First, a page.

Background: Despite significant advances in type 1 diabetes (T1D) management, achieving targeted glycemic control in pediatric patients remains a struggle. Continuous glucose monitoring (CGM) with remote access holds the promise to address this challenge by allowing caregivers to monitor glucose, even when the child is not directly under their supervision.
Objective: To explore real-time and remote CGM practices in homes and schools, including caregiver expectations regarding this technology.
Subjects: Parents and daytime caregivers.
Methods: Respondents answered an anonymous survey assessing characteristics of CGM use. Cross-sectional data were collected and analyzed using quantitative and qualitative methods.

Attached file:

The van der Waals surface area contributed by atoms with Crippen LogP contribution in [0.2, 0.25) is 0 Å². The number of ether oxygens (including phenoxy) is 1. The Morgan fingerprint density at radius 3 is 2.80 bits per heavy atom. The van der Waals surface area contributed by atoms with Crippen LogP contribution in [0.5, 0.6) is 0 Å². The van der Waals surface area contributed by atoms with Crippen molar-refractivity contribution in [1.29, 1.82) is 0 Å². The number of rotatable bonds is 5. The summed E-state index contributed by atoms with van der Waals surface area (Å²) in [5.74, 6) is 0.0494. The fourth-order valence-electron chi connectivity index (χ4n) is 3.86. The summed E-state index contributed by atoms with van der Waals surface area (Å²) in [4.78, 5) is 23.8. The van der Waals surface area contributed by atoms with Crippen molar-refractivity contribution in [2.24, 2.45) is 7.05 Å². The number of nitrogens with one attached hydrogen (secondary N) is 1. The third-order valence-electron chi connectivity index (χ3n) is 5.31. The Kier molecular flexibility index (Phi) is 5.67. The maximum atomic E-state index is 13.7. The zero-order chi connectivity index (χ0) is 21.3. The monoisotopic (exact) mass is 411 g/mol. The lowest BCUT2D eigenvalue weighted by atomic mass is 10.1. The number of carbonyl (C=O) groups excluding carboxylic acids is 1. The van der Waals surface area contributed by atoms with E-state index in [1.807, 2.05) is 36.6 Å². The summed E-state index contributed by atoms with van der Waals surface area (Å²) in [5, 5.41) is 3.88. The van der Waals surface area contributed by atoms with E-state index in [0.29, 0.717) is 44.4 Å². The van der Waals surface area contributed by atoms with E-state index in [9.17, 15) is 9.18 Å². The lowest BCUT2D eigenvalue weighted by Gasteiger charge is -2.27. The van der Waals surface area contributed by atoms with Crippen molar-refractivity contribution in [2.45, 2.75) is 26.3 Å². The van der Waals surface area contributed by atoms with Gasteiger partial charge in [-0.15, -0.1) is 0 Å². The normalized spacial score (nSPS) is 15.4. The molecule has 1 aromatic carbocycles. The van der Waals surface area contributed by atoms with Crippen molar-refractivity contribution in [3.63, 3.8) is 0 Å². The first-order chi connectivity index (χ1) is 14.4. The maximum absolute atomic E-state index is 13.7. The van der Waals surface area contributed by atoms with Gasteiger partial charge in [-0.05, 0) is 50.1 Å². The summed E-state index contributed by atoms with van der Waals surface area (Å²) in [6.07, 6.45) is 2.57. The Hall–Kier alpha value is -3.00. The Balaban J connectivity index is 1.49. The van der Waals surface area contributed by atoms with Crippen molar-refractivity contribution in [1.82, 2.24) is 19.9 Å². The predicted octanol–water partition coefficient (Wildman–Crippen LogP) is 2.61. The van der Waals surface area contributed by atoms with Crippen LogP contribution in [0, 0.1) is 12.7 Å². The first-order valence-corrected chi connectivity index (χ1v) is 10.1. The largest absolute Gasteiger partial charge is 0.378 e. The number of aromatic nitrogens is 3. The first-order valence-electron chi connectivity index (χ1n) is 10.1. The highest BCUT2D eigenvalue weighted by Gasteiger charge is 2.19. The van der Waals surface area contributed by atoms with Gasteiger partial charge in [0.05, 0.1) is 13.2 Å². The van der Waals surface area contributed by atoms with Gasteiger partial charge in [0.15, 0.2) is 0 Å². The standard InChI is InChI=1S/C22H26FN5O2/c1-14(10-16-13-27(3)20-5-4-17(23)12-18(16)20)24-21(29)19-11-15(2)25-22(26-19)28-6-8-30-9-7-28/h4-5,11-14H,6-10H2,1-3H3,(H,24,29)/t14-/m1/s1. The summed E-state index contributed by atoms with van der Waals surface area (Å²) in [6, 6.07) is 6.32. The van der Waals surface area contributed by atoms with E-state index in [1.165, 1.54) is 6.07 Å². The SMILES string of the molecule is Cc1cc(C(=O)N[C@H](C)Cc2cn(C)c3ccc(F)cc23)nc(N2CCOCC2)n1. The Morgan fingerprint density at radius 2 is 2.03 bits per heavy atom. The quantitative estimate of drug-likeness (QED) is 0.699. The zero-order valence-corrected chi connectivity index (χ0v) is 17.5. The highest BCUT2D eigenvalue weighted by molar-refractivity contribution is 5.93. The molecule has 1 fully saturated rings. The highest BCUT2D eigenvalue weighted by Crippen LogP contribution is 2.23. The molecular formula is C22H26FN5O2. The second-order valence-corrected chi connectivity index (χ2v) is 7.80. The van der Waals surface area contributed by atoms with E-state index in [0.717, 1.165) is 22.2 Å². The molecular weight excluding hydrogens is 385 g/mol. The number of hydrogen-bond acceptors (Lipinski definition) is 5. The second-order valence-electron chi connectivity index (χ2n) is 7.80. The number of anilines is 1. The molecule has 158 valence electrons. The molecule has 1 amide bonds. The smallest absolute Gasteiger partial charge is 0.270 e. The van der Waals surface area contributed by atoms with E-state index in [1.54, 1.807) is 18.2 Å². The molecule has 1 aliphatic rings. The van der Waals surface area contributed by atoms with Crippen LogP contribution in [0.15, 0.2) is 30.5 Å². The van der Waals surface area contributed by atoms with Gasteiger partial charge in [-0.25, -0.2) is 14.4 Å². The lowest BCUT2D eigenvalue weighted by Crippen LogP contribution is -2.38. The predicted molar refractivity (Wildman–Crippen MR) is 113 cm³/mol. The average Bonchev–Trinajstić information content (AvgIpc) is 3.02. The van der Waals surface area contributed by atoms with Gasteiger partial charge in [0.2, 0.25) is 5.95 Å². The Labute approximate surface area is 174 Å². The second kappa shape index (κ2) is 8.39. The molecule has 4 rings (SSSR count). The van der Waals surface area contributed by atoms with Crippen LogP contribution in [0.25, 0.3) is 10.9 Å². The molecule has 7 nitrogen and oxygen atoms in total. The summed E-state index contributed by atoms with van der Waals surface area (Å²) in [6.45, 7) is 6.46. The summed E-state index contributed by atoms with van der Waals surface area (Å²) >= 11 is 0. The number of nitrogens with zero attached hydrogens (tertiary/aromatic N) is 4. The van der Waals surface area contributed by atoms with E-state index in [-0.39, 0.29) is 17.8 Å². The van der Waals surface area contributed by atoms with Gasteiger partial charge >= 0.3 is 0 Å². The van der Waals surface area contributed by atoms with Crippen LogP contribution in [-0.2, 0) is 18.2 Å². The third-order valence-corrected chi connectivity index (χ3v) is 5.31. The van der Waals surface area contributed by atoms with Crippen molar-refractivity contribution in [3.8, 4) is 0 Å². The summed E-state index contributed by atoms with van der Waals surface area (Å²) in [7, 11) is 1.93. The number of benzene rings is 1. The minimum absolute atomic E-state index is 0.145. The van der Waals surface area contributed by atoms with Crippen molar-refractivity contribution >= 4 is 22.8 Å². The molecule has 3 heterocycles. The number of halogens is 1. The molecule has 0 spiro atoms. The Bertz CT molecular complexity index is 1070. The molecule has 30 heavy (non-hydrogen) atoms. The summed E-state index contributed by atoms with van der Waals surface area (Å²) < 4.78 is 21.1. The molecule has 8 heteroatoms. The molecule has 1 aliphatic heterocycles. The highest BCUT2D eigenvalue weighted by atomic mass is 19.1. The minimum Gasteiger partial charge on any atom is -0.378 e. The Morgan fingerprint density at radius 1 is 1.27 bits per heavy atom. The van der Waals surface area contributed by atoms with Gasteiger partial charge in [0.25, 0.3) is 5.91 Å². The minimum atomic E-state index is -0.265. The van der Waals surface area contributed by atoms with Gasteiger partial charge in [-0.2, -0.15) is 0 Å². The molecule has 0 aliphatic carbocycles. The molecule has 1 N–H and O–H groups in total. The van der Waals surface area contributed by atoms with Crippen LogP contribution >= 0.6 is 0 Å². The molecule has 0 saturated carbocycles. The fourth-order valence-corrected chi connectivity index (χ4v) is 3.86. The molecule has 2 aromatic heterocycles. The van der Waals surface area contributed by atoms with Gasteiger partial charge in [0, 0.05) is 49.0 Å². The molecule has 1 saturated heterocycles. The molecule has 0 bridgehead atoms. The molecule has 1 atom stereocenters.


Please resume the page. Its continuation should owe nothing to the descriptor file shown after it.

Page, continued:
Results: Thirty-three parents and 17 daytime caregivers responded. Threshold alerts (alerts when patients reached certain pre-set high or low limits) were used most frequently, followed by rate of change alerts. Most parents and daytime caregivers responded to low- and high-threshold CGM alerts by confirming with a glucose meter prior to treatment; while about one-third endorsed treating lows without a confirmatory test. Most parents expected their child's daytime caregiver to respond to CGM alerts and daytime caregivers felt the parent's expectations of them were reasonable. All parents and most caregivers reported decreased overall worry/stress. Parents felt positive about CGM use and daytime caregivers felt comfortable with CGM.
Conclusion: The positive and collaborative management reported by parents and daytime caregivers sets the stage for CGM to play an important role in the management of children with T1D both in the home and in the school settings.
Keywords: continuous glucose monitor; school; type 1 diabetes.
© 2017 John Wiley & Sons A/S. Published by John Wiley & Sons Ltd.